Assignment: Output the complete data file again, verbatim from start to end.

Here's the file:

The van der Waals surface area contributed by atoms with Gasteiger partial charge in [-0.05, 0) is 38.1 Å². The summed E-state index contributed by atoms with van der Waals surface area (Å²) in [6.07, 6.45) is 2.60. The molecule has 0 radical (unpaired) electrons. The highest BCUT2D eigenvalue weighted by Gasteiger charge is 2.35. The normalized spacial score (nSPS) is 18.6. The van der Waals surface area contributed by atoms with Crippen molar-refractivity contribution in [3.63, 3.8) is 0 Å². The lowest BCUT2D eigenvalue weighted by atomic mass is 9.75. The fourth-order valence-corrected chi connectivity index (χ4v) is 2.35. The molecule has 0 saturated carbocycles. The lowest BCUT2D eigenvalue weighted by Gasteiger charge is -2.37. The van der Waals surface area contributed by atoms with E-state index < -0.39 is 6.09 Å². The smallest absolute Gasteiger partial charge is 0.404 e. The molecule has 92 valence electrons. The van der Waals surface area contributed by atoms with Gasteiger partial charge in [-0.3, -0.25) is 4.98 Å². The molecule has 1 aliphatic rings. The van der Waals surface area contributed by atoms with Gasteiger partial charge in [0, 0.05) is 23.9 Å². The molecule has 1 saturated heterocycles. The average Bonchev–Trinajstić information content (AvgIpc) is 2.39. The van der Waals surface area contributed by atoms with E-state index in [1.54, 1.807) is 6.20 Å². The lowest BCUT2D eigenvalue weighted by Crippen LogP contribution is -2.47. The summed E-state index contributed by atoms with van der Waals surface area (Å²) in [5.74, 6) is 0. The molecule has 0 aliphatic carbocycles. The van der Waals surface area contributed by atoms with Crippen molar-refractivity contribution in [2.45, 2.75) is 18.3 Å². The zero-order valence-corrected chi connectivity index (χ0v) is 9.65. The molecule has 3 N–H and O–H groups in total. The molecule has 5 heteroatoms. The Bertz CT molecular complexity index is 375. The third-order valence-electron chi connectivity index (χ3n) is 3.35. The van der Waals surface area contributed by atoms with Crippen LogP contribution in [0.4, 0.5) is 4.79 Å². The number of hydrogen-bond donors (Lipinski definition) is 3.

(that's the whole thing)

The van der Waals surface area contributed by atoms with Gasteiger partial charge in [-0.05, 0) is 38.1 Å². The summed E-state index contributed by atoms with van der Waals surface area (Å²) in [6.07, 6.45) is 2.60. The molecule has 0 radical (unpaired) electrons. The highest BCUT2D eigenvalue weighted by Gasteiger charge is 2.35. The normalized spacial score (nSPS) is 18.6. The van der Waals surface area contributed by atoms with Crippen molar-refractivity contribution in [3.63, 3.8) is 0 Å². The lowest BCUT2D eigenvalue weighted by atomic mass is 9.75. The fourth-order valence-corrected chi connectivity index (χ4v) is 2.35. The molecule has 0 saturated carbocycles. The lowest BCUT2D eigenvalue weighted by Gasteiger charge is -2.37. The van der Waals surface area contributed by atoms with E-state index < -0.39 is 6.09 Å². The smallest absolute Gasteiger partial charge is 0.404 e. The molecule has 92 valence electrons. The van der Waals surface area contributed by atoms with Gasteiger partial charge in [-0.3, -0.25) is 4.98 Å². The molecule has 1 aliphatic rings. The van der Waals surface area contributed by atoms with Gasteiger partial charge in [0, 0.05) is 23.9 Å². The molecule has 1 saturated heterocycles. The average Bonchev–Trinajstić information content (AvgIpc) is 2.39. The van der Waals surface area contributed by atoms with E-state index in [1.54, 1.807) is 6.20 Å². The lowest BCUT2D eigenvalue weighted by Crippen LogP contribution is -2.47. The summed E-state index contributed by atoms with van der Waals surface area (Å²) in [5.74, 6) is 0. The molecule has 0 aliphatic carbocycles. The van der Waals surface area contributed by atoms with Crippen molar-refractivity contribution in [2.45, 2.75) is 18.3 Å². The zero-order valence-corrected chi connectivity index (χ0v) is 9.65. The molecule has 3 N–H and O–H groups in total. The molecule has 5 heteroatoms. The Bertz CT molecular complexity index is 375. The third-order valence-electron chi connectivity index (χ3n) is 3.35. The van der Waals surface area contributed by atoms with Crippen LogP contribution in [0.4, 0.5) is 4.79 Å². The number of hydrogen-bond donors (Lipinski definition) is 3.